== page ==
Penn Libraries Events & Exhibitions
Detail of wood engraving The effects of the proclamation: Freed Negroes coming into our lines, Newbern, North Carolina, Harper's Weekly, February 21, 1863), Penn Libraries.
The Great Emancipator and the Great Central Fair
On exhibit January 20 - February 27, 2015
On December 27th, 1862, Republican activist John Murray Forbes wrote to Charles Sumner regarding the forthcoming emancipation decree from President Lincoln: "In such a Proclamation words become things and powerful things too." In 1864, as the meaning of the Emancipation Proclamation began to crystallize both for the millions in bondage and for the country at large, forty-eight autographed copies of the Emancipation Proclamation were put on sale in Philadelphia for $10 each. The Great Central Fair raised over one million dollars for the Union cause, and the relics that remain speak not only to the monumental scope of the Proclamation, its dissemination, and its place in the minds of wartime Americans but also to the power that the words would come to represent. This exhibit will display two of these forty-eight copies from the Fair as well as a wealth of material highlighting the Emancipation Proclamation as a document and as a deed.

Thursday, January 29, 5:30 PM
Exhibition Lecture and Reception

Class of 1978 Orrery Pavilion, Kislak Center for Special Collections, Rare Books and Manuscripts
Please join us for a private reception to celebrate the opening of the exhibition featuring Dr. Dorothy Roberts, George A. Weiss University Professor of Sociology and Law, Raymond Pace and Sadie Tanner Mossell Alexander Professor of Civil Rights, and Director of the Penn Program on Race, Science and Society. Reception and curator-led tours of the exhibition to follow.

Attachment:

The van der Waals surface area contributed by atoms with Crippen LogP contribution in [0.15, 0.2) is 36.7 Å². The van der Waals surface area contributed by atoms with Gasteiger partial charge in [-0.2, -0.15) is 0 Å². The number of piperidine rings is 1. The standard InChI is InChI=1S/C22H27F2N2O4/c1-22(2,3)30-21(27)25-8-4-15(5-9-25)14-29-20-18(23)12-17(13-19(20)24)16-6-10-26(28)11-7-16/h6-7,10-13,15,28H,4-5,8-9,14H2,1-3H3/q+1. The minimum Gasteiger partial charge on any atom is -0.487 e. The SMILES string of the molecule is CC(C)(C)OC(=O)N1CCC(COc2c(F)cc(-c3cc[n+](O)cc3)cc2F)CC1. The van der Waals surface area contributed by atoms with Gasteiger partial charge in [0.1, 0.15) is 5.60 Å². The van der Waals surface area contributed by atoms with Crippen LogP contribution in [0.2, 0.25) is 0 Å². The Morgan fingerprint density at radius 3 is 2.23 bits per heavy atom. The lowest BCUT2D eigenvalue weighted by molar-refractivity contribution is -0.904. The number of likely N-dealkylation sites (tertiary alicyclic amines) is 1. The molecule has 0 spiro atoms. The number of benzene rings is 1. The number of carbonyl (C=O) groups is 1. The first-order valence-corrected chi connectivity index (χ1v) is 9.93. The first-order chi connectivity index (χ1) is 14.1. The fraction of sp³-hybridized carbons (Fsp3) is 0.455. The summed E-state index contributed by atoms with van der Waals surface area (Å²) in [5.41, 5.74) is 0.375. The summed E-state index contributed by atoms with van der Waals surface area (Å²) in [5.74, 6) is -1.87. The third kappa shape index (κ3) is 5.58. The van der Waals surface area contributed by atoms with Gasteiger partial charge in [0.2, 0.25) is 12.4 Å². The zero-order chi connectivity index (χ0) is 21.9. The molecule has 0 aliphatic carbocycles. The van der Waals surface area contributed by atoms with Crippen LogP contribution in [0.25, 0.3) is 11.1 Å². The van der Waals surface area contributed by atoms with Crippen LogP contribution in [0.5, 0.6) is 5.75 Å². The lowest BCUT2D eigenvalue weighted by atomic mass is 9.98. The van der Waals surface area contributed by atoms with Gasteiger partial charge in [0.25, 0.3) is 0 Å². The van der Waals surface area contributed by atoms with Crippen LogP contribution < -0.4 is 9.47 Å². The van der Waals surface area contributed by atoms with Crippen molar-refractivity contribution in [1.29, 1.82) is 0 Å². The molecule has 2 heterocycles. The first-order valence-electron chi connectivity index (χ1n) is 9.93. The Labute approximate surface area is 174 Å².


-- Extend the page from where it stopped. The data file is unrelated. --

Tuesday, February 17, 5:30 PM
Lincoln's Jewish Telegrapher and the Emancipation Proclamation

Lecture by Kathryn Hellerstein, Associate Professor, Department of Germanic Languages and Literatures, University of Pennsylvania
Class of 1978 Orrery Pavilion, Kislak Center for Special Collections, Rare Books and Manuscripts

A 22 year old Jewish immigrant from a village near Prague, happened to be the telegrapher on duty in the War Telegraph Office on New Year's Eve, 1863, when President Lincoln ordered the Emancipation Proclamation to be disseminated across the nation. In this talk, Penn professor of Yiddish Kathryn Hellerstein will discuss the quotidian experiences at this crucial historical moment of this young man, Edward Rosewater, her great-great-grandfather, though a letter he wrote his beloved. After the talk stay for a guided curatorial tour of the Penn Libraries' exhibit "The Great Emancipator and the Great Central Fair" which focuses on the material history of the Emancipation Proclamation.

Reservations are appreciated but not required. RSVP here

Goldstein Family Gallery, Kislak Center for Special Collections, Rare Books and Manuscripts
Van Pelt Dietrich Library Center, sixth floor
3420 Walnut Street, Philadelphia, PA
Gallery hours: Monday-Friday, 10am-5pm; Wednesday, 10am-8pm
For further information (215.898.7088 or rbml@pobox.upenn.edu)
free and open to the public (please show photo ID at entrance)